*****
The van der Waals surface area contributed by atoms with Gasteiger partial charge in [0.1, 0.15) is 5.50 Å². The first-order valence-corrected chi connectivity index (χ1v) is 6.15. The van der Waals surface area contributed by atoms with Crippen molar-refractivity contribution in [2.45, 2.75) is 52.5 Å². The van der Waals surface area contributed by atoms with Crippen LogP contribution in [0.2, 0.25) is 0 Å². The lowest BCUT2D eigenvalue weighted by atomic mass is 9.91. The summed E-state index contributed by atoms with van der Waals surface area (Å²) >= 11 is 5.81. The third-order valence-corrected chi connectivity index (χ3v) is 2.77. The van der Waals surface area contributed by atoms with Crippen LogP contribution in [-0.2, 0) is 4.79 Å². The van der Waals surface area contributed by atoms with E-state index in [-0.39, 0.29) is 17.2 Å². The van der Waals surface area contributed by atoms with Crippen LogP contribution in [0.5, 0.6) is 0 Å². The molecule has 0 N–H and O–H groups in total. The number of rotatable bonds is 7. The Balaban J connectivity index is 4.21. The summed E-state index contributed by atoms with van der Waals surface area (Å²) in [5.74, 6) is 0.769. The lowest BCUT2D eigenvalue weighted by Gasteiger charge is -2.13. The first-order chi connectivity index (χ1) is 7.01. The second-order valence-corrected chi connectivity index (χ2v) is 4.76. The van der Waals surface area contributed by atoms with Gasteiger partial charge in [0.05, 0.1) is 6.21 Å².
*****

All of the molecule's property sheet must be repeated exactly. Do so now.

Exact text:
The van der Waals surface area contributed by atoms with Gasteiger partial charge in [0.1, 0.15) is 5.50 Å². The first-order valence-corrected chi connectivity index (χ1v) is 6.15. The van der Waals surface area contributed by atoms with Crippen molar-refractivity contribution in [2.45, 2.75) is 52.5 Å². The van der Waals surface area contributed by atoms with Crippen LogP contribution in [0.2, 0.25) is 0 Å². The lowest BCUT2D eigenvalue weighted by atomic mass is 9.91. The summed E-state index contributed by atoms with van der Waals surface area (Å²) >= 11 is 5.81. The third-order valence-corrected chi connectivity index (χ3v) is 2.77. The van der Waals surface area contributed by atoms with Crippen LogP contribution in [-0.2, 0) is 4.79 Å². The van der Waals surface area contributed by atoms with E-state index in [-0.39, 0.29) is 17.2 Å². The van der Waals surface area contributed by atoms with Crippen LogP contribution in [0.5, 0.6) is 0 Å². The molecule has 0 N–H and O–H groups in total. The number of rotatable bonds is 7. The Balaban J connectivity index is 4.21. The summed E-state index contributed by atoms with van der Waals surface area (Å²) in [5.74, 6) is 0.769. The lowest BCUT2D eigenvalue weighted by Gasteiger charge is -2.13. The first-order chi connectivity index (χ1) is 7.01. The second-order valence-corrected chi connectivity index (χ2v) is 4.76. The van der Waals surface area contributed by atoms with Gasteiger partial charge in [0.05, 0.1) is 6.21 Å².